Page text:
Museum review: Horniman Museum

For my birthday last week, I finally travelled deep into southeast London to go to quirky anthropological Horniman Museum. Sat atop a very steep hill, it was a striking building amongst quiet suburban houses and flats. In front of the building was an American totem pole, a hint of the treasures to be found inside. Next to the museum was a sprawling garden that was mostly closed for upkeep, though you could see the landmarks of east London sprawled out into the horizon, as well as a Victorian conservatory that housed the museum cafe.


Though small, the museum was filled with lovely bits and pieces from top to bottom. On the ground floor was the natural history room, which held their most recognised acquisition, a walrus! Since it was acquired in the 19th-century, before walrus anatomy was known, the walrus is actually over-stuffed and completely smooth. I was impressed with the massive mammal, especially since I had no idea they were so large. The displays were filled with slightly faded creatures, dinosaur bones, insects and human skulls. Another lovely touch were the Victorian, art deco features and typography that were scattered through the room.

Another room featured a photo exhibit of traditional English holidays and rituals practised in contemporary society. It was fascinating seeing ancient rituals adapted and continued in modern settings. Also interesting was the fact that so many clearly rural rituals, marking and celebrating harvests and seasons, were practised in places that had become sub/urban over the centuries. It showed an interesting juxtaposition of materials, artefacts and clothing that played with ideas of British culture, both modern and traditional. I almost wished that there was a documentary available so that I could actually see the rituals enacted as well as the interactions with the communities.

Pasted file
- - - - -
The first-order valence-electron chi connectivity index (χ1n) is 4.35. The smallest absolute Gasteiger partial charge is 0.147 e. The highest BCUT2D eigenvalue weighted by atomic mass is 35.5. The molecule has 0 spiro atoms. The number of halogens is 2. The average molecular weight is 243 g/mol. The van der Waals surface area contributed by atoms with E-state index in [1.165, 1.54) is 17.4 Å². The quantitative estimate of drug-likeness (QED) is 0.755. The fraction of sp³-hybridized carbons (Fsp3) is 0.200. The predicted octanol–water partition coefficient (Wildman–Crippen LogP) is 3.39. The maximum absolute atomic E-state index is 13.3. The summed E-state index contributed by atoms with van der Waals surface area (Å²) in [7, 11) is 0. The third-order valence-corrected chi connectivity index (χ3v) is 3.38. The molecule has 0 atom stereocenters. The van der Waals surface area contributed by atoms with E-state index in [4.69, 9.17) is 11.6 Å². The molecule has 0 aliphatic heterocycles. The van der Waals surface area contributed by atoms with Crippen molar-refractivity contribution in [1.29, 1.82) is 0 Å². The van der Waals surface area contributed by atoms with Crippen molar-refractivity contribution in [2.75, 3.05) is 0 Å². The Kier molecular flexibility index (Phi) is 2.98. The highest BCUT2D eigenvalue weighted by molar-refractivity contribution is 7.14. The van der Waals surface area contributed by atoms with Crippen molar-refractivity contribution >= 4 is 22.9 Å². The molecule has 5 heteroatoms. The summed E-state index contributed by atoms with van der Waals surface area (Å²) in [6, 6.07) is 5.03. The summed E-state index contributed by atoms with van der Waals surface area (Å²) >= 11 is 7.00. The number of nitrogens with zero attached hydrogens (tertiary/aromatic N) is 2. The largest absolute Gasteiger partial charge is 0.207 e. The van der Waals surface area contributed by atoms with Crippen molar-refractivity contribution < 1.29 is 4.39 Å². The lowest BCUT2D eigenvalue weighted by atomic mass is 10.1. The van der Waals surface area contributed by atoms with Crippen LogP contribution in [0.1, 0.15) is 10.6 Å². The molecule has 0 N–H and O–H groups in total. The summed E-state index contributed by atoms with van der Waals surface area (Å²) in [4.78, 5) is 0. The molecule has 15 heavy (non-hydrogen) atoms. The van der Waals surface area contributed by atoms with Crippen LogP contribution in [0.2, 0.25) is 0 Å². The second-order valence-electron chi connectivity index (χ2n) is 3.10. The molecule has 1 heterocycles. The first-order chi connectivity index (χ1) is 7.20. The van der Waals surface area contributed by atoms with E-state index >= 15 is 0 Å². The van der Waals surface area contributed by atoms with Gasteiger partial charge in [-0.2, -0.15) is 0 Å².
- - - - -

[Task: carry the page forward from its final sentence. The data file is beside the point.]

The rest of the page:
The other rooms were also packed with anthropological goodness, like the African Worlds room, which had everything from Voudou alters to Mami Wata iconography (who I love after seeing an entire exhibit dedicated to her at the Smithsonian African Art Museum a few years ago in DC) and various costumes and ceremonial figures. There were also videos in various places showing craftspeople making variations of the ceramics on display, giving small insight into the amount of work put into these utilitary items. The Centenary room had an array of pieces from all over the world, but some displays held my attention more others, such as the massive statue of a furious and bloodied Kali standing atop a rather aggreived looking Krishna, or the extremely fancy and detailed pipes.  There was also a fearsome looking torture chair supposedly from the 16th century, though it turns out parts of it were from Victorian furniture in order to make it more frightening for a Victorian audience!


This small collection of oddities and curious curios is perfect if you want an unusual day out in the depths of southeast London.

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